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The list of tools we use every day can be a little daunting. Even in small environments, administration of all hardware and software requires the use of multiple tools. The MMC can only take you so far.
Remote Desktop Manager Standard helps solve the problem having to open one tool for every administrative action. With Remote Desktop Manager, you can have a single, easy to use tool.
Multiple connection support
The quickest way to get started is to use the QuickConnect feature at the top of the screen. This will get you started even without any knowledge of Remote Desktop Manager by providing quick access to Remote Desktop, VNC, and the Web Browser.
Beyond QuickConnect, you are initially presented with a small set of buttons to click that will get you started creating new groups and sessions.
Remote Desktop Manager - Default QuickConnect options
The real power of this product is the plethora of remote session types supported. Just a brief list includes Automatic VPN, Citrix, Microsoft Remote Desktop, Hyper-V, PCAnywhere, Powershell Putty, VMWare, and VNC. Each type falls into one of the categories of Remote Connections, or Virtualization. See the comparison feature grid for all supported technologies. The feature grid will also show some additional connection types for Enterprise Edition.
You can also create individual sessions for connections to web interfaces. I found this feature to be incredibly useful. Just a short list of web interfaces that many of us access on a regular basis include VoIP phone systems, routers, switches, firewalls, Office 365, and public DNS. I really like the ability to those all setup once and available by a single mouse click.
Remote Desktop Manager - Options
Ease of Use
I found this product to be fairly intuitive and easy to use but needed to reference the user manual available at the Devolution website. One thing to remember, right-clicking session tabs presents unique options including sending the CTRL+ALT+DEL key combination. Their website also has several tutorial videos to help you get started.
Remote Destkop Manager - CTRL ALT DEL key combination
The groups feature allows easy organization of the session types into logical groups. I found it incredibly useful to have the ability to group by building, campus, site, or customer. I think any administration that spends a lot of time accessing multiple groups of servers and devices would really like this feature.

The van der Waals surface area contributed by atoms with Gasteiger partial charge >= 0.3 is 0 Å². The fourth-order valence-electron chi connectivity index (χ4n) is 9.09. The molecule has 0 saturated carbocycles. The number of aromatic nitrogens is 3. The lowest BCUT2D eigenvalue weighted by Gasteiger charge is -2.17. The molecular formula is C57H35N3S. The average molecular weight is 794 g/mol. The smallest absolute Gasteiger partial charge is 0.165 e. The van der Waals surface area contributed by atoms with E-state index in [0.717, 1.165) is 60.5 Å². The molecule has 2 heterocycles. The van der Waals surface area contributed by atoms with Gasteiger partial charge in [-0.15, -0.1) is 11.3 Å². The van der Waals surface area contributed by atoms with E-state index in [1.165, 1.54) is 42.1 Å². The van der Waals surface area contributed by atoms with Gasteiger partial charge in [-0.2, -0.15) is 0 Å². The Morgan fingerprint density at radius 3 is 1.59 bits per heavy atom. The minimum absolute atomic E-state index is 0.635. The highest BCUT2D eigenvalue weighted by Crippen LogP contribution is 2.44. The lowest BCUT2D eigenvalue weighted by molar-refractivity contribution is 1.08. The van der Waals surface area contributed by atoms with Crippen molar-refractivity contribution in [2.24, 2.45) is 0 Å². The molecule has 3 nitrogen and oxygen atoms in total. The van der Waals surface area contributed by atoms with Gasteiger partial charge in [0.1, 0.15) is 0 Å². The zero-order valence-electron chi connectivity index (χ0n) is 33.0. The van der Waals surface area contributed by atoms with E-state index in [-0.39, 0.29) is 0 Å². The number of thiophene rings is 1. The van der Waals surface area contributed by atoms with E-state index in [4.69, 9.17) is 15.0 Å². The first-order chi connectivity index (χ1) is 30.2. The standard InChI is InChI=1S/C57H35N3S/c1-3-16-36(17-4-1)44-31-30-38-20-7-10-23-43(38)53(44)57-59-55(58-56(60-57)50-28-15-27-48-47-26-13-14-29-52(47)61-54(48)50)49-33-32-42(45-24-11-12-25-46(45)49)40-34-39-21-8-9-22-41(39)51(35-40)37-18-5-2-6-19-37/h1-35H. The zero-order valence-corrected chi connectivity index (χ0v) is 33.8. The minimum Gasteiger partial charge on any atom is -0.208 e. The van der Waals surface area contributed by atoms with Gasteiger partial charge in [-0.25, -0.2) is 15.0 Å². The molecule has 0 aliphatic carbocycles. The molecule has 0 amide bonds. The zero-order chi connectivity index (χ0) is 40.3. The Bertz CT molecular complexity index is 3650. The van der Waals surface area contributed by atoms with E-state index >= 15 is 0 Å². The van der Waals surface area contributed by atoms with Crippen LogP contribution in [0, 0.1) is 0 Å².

Remote Desktop Manager - Groups
There are a couple nice ways you can add shortcuts to documentation to the dashboard. The first way is to link individual Office (Word, Excel, and PowerPoint), PDF, Text or Visio documents. When you haven’t worked at a particular location for a while, you can quickly call up a Visio drawing that shows you the network layout.
Another way to link to documents is through a Windows Explorer entry.
Either way, making sure you modify the Display setting to Embedded (tabbed). Embedding each interface will really make things seamless for you.
Remote Desktop Manager is a great product that I believe any system administrator would find very useful. I would definitely recommend checking it out.
Remote Desktop Manager
Note: Remote Desktop Manager has been submitted to the 4sysops free admin tool list in March 2011. This text is about the latest version 7.5.
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Please note this is FREE (to download), of course it is. However its a 30 day TRIAL only and should be titled correctly.
The standard edition is free, for the enterprise edition you can download a 30 day trial.
Nice tool. Thank you. Still use Remote Desktop Connection Manager from Microsoft but this looks useful too.
There are so many things this program can do… it’s been 5 years since this article was posted… would love to see an update! I’m still amazed at the power this tool has.
Totally agree with Brian on this one, RDM is getting better and better. Lot of new features during the last 5 years.
Remote Desktop Manager is very easy to use and you may put lots of different types of credential on it. And really fast. We use in our company, as support multi user access, audit, record all in a database, safely.
How does it store all the high privileged passwords and keys used for all those endpoints?